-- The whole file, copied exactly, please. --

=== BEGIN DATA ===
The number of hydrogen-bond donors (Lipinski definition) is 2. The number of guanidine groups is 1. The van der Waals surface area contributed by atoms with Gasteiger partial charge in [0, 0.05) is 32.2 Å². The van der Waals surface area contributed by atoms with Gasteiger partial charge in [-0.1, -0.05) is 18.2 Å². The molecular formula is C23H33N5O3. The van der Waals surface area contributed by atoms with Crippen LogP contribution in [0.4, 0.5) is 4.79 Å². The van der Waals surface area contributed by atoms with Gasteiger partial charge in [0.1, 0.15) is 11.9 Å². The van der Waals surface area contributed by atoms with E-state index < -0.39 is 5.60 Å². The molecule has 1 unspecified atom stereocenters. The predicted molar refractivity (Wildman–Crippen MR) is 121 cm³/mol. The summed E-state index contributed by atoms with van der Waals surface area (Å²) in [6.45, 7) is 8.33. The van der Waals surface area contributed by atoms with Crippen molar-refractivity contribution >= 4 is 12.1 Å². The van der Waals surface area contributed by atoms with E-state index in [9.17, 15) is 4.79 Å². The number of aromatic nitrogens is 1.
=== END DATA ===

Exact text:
The number of hydrogen-bond donors (Lipinski definition) is 2. The number of guanidine groups is 1. The van der Waals surface area contributed by atoms with Gasteiger partial charge in [0, 0.05) is 32.2 Å². The van der Waals surface area contributed by atoms with Gasteiger partial charge in [-0.1, -0.05) is 18.2 Å². The molecular formula is C23H33N5O3. The van der Waals surface area contributed by atoms with Crippen LogP contribution in [0.4, 0.5) is 4.79 Å². The van der Waals surface area contributed by atoms with Gasteiger partial charge in [0.1, 0.15) is 11.9 Å². The van der Waals surface area contributed by atoms with E-state index < -0.39 is 5.60 Å². The molecule has 1 unspecified atom stereocenters. The predicted molar refractivity (Wildman–Crippen MR) is 121 cm³/mol. The summed E-state index contributed by atoms with van der Waals surface area (Å²) in [6.45, 7) is 8.33. The van der Waals surface area contributed by atoms with Crippen molar-refractivity contribution >= 4 is 12.1 Å². The van der Waals surface area contributed by atoms with E-state index in [9.17, 15) is 4.79 Å². The number of aromatic nitrogens is 1.